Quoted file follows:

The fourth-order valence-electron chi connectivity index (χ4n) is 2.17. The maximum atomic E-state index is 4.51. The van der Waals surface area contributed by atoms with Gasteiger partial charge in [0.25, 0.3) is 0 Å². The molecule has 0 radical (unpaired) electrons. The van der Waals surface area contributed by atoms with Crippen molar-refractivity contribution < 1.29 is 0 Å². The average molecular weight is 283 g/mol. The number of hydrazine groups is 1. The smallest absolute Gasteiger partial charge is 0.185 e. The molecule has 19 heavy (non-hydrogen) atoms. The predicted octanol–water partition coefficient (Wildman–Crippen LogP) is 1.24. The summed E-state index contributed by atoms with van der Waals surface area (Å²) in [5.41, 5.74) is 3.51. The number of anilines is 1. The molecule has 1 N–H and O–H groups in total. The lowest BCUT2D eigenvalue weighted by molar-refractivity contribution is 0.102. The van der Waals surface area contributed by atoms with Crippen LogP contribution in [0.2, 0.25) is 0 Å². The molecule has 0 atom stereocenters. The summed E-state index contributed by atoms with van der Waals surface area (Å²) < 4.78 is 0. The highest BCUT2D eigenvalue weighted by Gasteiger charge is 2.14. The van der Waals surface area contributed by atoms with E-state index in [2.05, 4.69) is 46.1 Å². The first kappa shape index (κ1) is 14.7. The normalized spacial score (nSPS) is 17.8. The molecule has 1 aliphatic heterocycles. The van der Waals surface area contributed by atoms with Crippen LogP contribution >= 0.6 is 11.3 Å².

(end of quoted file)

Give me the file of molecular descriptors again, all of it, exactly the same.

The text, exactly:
The fourth-order valence-electron chi connectivity index (χ4n) is 2.17. The maximum atomic E-state index is 4.51. The van der Waals surface area contributed by atoms with Gasteiger partial charge in [0.25, 0.3) is 0 Å². The molecule has 0 radical (unpaired) electrons. The van der Waals surface area contributed by atoms with Crippen molar-refractivity contribution < 1.29 is 0 Å². The average molecular weight is 283 g/mol. The number of hydrazine groups is 1. The smallest absolute Gasteiger partial charge is 0.185 e. The molecule has 19 heavy (non-hydrogen) atoms. The predicted octanol–water partition coefficient (Wildman–Crippen LogP) is 1.24. The summed E-state index contributed by atoms with van der Waals surface area (Å²) in [5.41, 5.74) is 3.51. The number of anilines is 1. The molecule has 1 N–H and O–H groups in total. The lowest BCUT2D eigenvalue weighted by molar-refractivity contribution is 0.102. The van der Waals surface area contributed by atoms with Crippen LogP contribution in [0.2, 0.25) is 0 Å². The molecule has 0 atom stereocenters. The summed E-state index contributed by atoms with van der Waals surface area (Å²) < 4.78 is 0. The highest BCUT2D eigenvalue weighted by Gasteiger charge is 2.14. The van der Waals surface area contributed by atoms with E-state index in [2.05, 4.69) is 46.1 Å². The first kappa shape index (κ1) is 14.7. The normalized spacial score (nSPS) is 17.8. The molecule has 1 aliphatic heterocycles. The van der Waals surface area contributed by atoms with Crippen LogP contribution >= 0.6 is 11.3 Å².